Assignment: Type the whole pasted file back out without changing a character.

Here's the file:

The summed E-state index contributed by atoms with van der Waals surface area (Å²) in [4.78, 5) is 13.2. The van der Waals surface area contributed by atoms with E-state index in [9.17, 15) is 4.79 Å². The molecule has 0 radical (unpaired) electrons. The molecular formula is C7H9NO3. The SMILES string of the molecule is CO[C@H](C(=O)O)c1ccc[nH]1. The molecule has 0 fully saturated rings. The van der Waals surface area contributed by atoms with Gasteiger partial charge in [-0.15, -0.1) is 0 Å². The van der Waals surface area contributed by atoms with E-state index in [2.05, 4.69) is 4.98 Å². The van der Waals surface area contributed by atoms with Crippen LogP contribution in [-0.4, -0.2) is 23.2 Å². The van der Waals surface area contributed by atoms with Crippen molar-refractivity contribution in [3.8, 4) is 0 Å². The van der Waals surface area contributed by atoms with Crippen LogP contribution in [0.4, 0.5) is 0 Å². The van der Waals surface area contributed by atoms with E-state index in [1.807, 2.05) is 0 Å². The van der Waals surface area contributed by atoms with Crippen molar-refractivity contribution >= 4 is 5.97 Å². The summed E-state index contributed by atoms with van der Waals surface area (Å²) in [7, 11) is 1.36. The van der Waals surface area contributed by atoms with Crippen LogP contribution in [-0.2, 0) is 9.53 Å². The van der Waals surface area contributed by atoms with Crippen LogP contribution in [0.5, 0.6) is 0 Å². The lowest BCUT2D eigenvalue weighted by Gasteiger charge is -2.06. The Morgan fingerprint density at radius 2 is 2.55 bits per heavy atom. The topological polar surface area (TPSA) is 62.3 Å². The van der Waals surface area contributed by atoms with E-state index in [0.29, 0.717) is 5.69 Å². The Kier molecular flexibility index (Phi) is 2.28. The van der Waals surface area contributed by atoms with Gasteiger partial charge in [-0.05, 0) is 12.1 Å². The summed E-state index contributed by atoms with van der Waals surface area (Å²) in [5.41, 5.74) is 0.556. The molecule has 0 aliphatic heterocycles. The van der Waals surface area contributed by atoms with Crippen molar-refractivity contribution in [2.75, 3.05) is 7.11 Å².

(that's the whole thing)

The summed E-state index contributed by atoms with van der Waals surface area (Å²) in [4.78, 5) is 13.2. The van der Waals surface area contributed by atoms with E-state index in [9.17, 15) is 4.79 Å². The molecule has 0 radical (unpaired) electrons. The molecular formula is C7H9NO3. The SMILES string of the molecule is CO[C@H](C(=O)O)c1ccc[nH]1. The molecule has 0 fully saturated rings. The van der Waals surface area contributed by atoms with Gasteiger partial charge in [-0.15, -0.1) is 0 Å². The van der Waals surface area contributed by atoms with E-state index in [2.05, 4.69) is 4.98 Å². The van der Waals surface area contributed by atoms with Crippen LogP contribution in [-0.4, -0.2) is 23.2 Å². The van der Waals surface area contributed by atoms with Crippen molar-refractivity contribution in [3.8, 4) is 0 Å². The van der Waals surface area contributed by atoms with Crippen LogP contribution in [0.4, 0.5) is 0 Å². The van der Waals surface area contributed by atoms with E-state index in [1.807, 2.05) is 0 Å². The van der Waals surface area contributed by atoms with Crippen molar-refractivity contribution >= 4 is 5.97 Å². The summed E-state index contributed by atoms with van der Waals surface area (Å²) in [7, 11) is 1.36. The van der Waals surface area contributed by atoms with Crippen LogP contribution in [-0.2, 0) is 9.53 Å². The van der Waals surface area contributed by atoms with Crippen LogP contribution in [0.5, 0.6) is 0 Å². The lowest BCUT2D eigenvalue weighted by Gasteiger charge is -2.06. The Morgan fingerprint density at radius 2 is 2.55 bits per heavy atom. The topological polar surface area (TPSA) is 62.3 Å². The van der Waals surface area contributed by atoms with E-state index in [0.29, 0.717) is 5.69 Å². The Kier molecular flexibility index (Phi) is 2.28. The van der Waals surface area contributed by atoms with Gasteiger partial charge in [-0.05, 0) is 12.1 Å². The summed E-state index contributed by atoms with van der Waals surface area (Å²) in [5.41, 5.74) is 0.556. The molecule has 0 aliphatic heterocycles. The van der Waals surface area contributed by atoms with Crippen molar-refractivity contribution in [2.75, 3.05) is 7.11 Å².